Tag Archives: stereotypes

Fish in a Tree…meh

17 Jul

Albert Einstein is purported to have said “Everyone is a genius. But if you judge a fish by its ability to climb a tree, it will live its whole life believing that it is stupid.” There is no actual evidence that he said it.

This quote, regardless of its origin, is the source of the title of Lynda Mullaly Hunt’s newest book.


Although this book seems to have been given a lot of praise, I found it to be a rather mediocre “issue book”.

Ally has moved around a lot and attended a lot of schools. She has mostly learned how to hide her learning disability. When her teacher goes on maternity leave the substitute is the one teacher who can see her potential. Aside from the lifesaving teacher trope, we also encounter the brainiac, the mean snobby girl, and the encouraging friend. I also felt that, although Ally is supposed to be in 6th grade, the characters seemed younger.

So, I clearly didn’t love this book.  A lot of other people do. I leave it ti you to make up your own mind.

Pigeonholing an author

4 Sep

I am sometimes surprised, and often excited when an author I thought of as one thing, writes outside my idea of them. In my mind, Lauren Myracle is a YA author, mostly because the first book of hers that I read, Shine, was targeted at that age group. She is often edgy and frequently controversial. According to the American Library Association, Myracle’s books were the most challenged books of 2009 and 2011. Her books continue to be challenged in school libraries, usually for scenes of alleged sexuality, homosexuality, or alcohol use.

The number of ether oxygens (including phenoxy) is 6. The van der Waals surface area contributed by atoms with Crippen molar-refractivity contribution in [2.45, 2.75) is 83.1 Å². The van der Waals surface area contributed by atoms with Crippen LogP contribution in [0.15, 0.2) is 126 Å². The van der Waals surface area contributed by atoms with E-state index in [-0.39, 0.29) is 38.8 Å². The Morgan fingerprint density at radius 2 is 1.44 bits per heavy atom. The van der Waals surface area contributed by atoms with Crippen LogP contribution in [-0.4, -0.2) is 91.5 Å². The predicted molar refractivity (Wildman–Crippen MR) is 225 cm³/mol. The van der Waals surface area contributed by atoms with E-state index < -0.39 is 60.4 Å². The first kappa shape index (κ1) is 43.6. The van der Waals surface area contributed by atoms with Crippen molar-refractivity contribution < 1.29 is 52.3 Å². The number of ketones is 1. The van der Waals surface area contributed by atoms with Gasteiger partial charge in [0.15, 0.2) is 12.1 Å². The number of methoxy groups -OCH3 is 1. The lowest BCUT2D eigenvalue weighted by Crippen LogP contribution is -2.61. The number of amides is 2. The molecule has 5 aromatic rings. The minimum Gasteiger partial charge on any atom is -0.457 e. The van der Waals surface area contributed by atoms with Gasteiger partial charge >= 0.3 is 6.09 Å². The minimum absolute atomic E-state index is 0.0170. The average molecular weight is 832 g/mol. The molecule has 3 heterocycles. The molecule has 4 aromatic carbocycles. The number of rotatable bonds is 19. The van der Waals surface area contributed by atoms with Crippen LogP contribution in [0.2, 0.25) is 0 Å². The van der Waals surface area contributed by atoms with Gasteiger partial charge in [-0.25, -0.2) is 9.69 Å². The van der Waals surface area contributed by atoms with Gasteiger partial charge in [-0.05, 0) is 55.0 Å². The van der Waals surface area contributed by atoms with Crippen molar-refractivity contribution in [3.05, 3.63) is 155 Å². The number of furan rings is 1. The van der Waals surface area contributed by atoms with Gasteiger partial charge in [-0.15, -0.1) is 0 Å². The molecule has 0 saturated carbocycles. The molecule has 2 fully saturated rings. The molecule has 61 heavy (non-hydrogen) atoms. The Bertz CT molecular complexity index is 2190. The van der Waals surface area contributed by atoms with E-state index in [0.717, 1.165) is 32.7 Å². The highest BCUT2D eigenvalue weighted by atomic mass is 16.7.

Just to keep us on our toes, she has now entered the world of easy chapter books.  The Life of Ty:Penguin Problems returns to characters from The Winnie Years Series, focusing on Winnie’s younger brother, Ty.


Ty is s sensitive seven-year old. he has two older sisters and one baby sister. He’s stuck in the middle and feeling a little forlorn. Although the plot is more or less what you’d expect of a chapter book for this age group, what I like is how Myracle turns stereotypes upside down.

Ty is s sensitive male character. The rowdy and naughtiest lid in class is a girl. Nothing really earth-shaking, but planting seeds for kids to see the world beyond how it is so often portrayed. This book will be a less controversial than other Myracle has written and I think a lot of young readers will really enjoy this new series.

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